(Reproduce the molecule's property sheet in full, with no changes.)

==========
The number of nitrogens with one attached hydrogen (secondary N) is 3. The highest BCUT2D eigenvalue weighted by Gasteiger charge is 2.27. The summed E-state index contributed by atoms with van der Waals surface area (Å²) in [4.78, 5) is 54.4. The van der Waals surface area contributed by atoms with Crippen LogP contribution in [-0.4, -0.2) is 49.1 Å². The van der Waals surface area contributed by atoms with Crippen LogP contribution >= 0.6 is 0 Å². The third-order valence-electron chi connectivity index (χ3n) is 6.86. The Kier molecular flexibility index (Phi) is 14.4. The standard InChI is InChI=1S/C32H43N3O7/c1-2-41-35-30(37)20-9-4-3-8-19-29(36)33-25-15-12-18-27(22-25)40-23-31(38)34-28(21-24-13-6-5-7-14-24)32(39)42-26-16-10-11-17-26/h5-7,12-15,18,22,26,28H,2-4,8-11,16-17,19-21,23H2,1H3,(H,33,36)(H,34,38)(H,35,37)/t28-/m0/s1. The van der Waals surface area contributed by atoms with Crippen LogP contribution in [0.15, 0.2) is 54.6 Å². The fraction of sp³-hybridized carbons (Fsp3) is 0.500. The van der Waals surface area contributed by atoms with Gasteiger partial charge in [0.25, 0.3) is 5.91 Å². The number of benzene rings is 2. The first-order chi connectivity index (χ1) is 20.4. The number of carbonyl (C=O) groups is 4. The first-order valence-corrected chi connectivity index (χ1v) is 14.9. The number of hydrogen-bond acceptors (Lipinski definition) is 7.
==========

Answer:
The number of nitrogens with one attached hydrogen (secondary N) is 3. The highest BCUT2D eigenvalue weighted by Gasteiger charge is 2.27. The summed E-state index contributed by atoms with van der Waals surface area (Å²) in [4.78, 5) is 54.4. The van der Waals surface area contributed by atoms with Crippen LogP contribution in [-0.4, -0.2) is 49.1 Å². The van der Waals surface area contributed by atoms with Crippen LogP contribution >= 0.6 is 0 Å². The third-order valence-electron chi connectivity index (χ3n) is 6.86. The Kier molecular flexibility index (Phi) is 14.4. The standard InChI is InChI=1S/C32H43N3O7/c1-2-41-35-30(37)20-9-4-3-8-19-29(36)33-25-15-12-18-27(22-25)40-23-31(38)34-28(21-24-13-6-5-7-14-24)32(39)42-26-16-10-11-17-26/h5-7,12-15,18,22,26,28H,2-4,8-11,16-17,19-21,23H2,1H3,(H,33,36)(H,34,38)(H,35,37)/t28-/m0/s1. The van der Waals surface area contributed by atoms with Crippen LogP contribution in [0.15, 0.2) is 54.6 Å². The fraction of sp³-hybridized carbons (Fsp3) is 0.500. The van der Waals surface area contributed by atoms with Gasteiger partial charge in [0.25, 0.3) is 5.91 Å². The number of benzene rings is 2. The first-order chi connectivity index (χ1) is 20.4. The number of carbonyl (C=O) groups is 4. The first-order valence-corrected chi connectivity index (χ1v) is 14.9. The number of hydrogen-bond acceptors (Lipinski definition) is 7.